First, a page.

Rainforest Resort is a one of the newer resorts in Taman Negara, had been around for about 3 years. We requested for a triple-sharing room for our 2-nights stay. The room is air conditioned with attached bathroom , hot shower & a private balcony, IDD Telephone, color TV with Astro channel and restaurant. The room is quite clean and there is HBO channel whereby we can catch some blockbuster movies while resting in our room. We were quite satisfied with this resort although it is quite a distance and at the opposite side of Mutiara Taman Negara - where most of the activities are being carried out. We can always request for their transport to bring us to Kuala Tahan Jetty. From there, we will take a very short boat ride to cross over to Mutiara.
** I found a 8-legged freak (a big spider) on my pillow before I went for my breakfast on the last day.... Not sure how it was being brought into the room **
During my hunt for accomodation in Taman Negara several days earlier, I found that bungalow style living were also available at the Mutiara Resort here. Hehe... just to satiate our wishful thinking (we can't stay there though) we pop by to just take a look at this higher end alternative.
For anyone whose willing, it cost RM1000 per night!!
So here a view everyone :).
The 3D/2N Package comes with a standard chalet accomodation. It has a rustic, natural feel, primarily built of wood.
The chalet is also air-conditioned and has an attached shower-room. The twin-sharing chalet includes 2 single beds with minimal furnishings (small sofas and coffe table). We found a little refrigerator, but later decided that it's probably not well maintained enough for use.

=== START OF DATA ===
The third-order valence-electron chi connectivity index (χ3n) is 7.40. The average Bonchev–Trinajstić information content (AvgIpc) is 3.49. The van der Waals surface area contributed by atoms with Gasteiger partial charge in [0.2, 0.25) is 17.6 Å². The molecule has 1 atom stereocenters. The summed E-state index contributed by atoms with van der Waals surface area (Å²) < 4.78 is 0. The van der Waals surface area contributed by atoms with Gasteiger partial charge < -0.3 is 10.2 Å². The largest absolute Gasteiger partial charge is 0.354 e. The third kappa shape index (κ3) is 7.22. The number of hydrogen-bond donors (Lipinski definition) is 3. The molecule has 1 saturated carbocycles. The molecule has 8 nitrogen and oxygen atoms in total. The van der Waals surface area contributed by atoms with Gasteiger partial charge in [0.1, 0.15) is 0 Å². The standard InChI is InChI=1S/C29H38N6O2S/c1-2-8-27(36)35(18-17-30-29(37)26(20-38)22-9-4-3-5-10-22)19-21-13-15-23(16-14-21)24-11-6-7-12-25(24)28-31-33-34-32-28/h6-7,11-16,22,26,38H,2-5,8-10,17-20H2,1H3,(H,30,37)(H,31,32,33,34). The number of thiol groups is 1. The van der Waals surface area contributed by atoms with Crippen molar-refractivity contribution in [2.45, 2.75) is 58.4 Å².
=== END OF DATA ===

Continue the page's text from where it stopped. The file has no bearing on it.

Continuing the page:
Quite satisfactory. Could have been a nice place if well maintained.
Not much of a unique feature, but the chalet has a small veranda or porch-like construction out front. We see that bring out the coffee tables and chairs here from the room had been quite popular among the visitors here. Afternoon tea and scones with the monkeys??
We stayed in one of those chalets. It was small but enough space for 2-3 persons. No air conditioning, but rather pleasant in the jungle. Anyway, we weren't in the chalet that much during the day, to suffer from the heat. The room has basic stuff - bed, fan, cabinets and a towel rack. The shower/toilet is small and cramped!
Service - I don't think there's any to speak off.
On the whole, I think the chalet was ok. But because we bought the whole package, we were not very happy with the arrangements of the activities - which were just so haphazard (not according to itinerary, and ppl there also didn't seem to know), we didn't know what's going to happen next! The staffs are nice but their management style left a lot to be desired.
Isolation, in the middle of the jungle.
I think it's the only place to stay in that area. They have all the stuff you need there. Guides, boats, walks all close to hotel. But the staff is very lazy. I would not give this hotel more than 3 stars. No phones, no TV ofcource. Rooms are not as at other hotels of Mutiara chain
The only hotel of it's chain where you can find 3 stars rooms along with dorms and backpakers place.
I ended up staying at the Durian based on a tip from a woman on her way back from Taman Negara as I was headed in. She raved about how cheap and clean it was, but most of all, about how "lovely" the owner and his family who ran the place were.